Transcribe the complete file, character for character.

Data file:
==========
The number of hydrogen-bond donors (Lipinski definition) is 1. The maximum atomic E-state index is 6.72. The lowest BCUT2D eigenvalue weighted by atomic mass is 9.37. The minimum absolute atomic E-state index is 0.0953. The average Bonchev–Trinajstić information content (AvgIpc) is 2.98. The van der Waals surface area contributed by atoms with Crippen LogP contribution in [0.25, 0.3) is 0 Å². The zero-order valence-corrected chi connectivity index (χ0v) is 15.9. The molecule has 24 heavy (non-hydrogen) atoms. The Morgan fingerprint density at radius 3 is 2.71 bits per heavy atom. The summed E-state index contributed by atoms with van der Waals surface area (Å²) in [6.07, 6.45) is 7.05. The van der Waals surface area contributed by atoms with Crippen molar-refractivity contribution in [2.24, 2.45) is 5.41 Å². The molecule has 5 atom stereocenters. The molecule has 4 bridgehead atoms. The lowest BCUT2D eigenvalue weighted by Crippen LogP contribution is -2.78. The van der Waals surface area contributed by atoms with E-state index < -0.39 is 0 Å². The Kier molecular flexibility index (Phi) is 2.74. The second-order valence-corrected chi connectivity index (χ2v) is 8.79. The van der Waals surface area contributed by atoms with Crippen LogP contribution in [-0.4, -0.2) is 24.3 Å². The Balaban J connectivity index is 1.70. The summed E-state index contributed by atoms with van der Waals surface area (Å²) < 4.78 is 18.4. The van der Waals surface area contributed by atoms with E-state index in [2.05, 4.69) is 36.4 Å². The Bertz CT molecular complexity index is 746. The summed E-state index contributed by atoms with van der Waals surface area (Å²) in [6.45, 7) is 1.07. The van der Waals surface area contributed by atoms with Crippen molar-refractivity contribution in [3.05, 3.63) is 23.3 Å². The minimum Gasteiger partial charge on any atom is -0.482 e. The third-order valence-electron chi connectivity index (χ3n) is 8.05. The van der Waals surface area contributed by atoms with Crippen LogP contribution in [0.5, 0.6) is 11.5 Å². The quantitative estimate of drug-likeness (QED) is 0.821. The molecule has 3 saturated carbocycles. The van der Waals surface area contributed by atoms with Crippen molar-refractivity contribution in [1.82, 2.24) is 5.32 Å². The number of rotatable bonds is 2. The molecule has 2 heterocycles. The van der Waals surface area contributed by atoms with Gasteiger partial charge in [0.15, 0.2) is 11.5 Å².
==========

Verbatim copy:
The number of hydrogen-bond donors (Lipinski definition) is 1. The maximum atomic E-state index is 6.72. The lowest BCUT2D eigenvalue weighted by atomic mass is 9.37. The minimum absolute atomic E-state index is 0.0953. The average Bonchev–Trinajstić information content (AvgIpc) is 2.98. The van der Waals surface area contributed by atoms with Crippen LogP contribution in [0.25, 0.3) is 0 Å². The zero-order valence-corrected chi connectivity index (χ0v) is 15.9. The molecule has 24 heavy (non-hydrogen) atoms. The Morgan fingerprint density at radius 3 is 2.71 bits per heavy atom. The summed E-state index contributed by atoms with van der Waals surface area (Å²) in [6.07, 6.45) is 7.05. The van der Waals surface area contributed by atoms with Crippen molar-refractivity contribution in [2.24, 2.45) is 5.41 Å². The molecule has 5 atom stereocenters. The molecule has 4 bridgehead atoms. The lowest BCUT2D eigenvalue weighted by Crippen LogP contribution is -2.78. The van der Waals surface area contributed by atoms with E-state index < -0.39 is 0 Å². The Kier molecular flexibility index (Phi) is 2.74. The second-order valence-corrected chi connectivity index (χ2v) is 8.79. The van der Waals surface area contributed by atoms with Crippen LogP contribution in [-0.4, -0.2) is 24.3 Å². The Balaban J connectivity index is 1.70. The summed E-state index contributed by atoms with van der Waals surface area (Å²) < 4.78 is 18.4. The van der Waals surface area contributed by atoms with E-state index in [2.05, 4.69) is 36.4 Å². The Bertz CT molecular complexity index is 746. The summed E-state index contributed by atoms with van der Waals surface area (Å²) in [6.45, 7) is 1.07. The van der Waals surface area contributed by atoms with Crippen molar-refractivity contribution in [3.05, 3.63) is 23.3 Å². The minimum Gasteiger partial charge on any atom is -0.482 e. The third-order valence-electron chi connectivity index (χ3n) is 8.05. The van der Waals surface area contributed by atoms with Crippen LogP contribution in [0.5, 0.6) is 11.5 Å². The quantitative estimate of drug-likeness (QED) is 0.821. The molecule has 3 saturated carbocycles. The van der Waals surface area contributed by atoms with Crippen molar-refractivity contribution in [1.82, 2.24) is 5.32 Å². The number of rotatable bonds is 2. The molecule has 2 heterocycles. The van der Waals surface area contributed by atoms with Gasteiger partial charge in [0.15, 0.2) is 11.5 Å².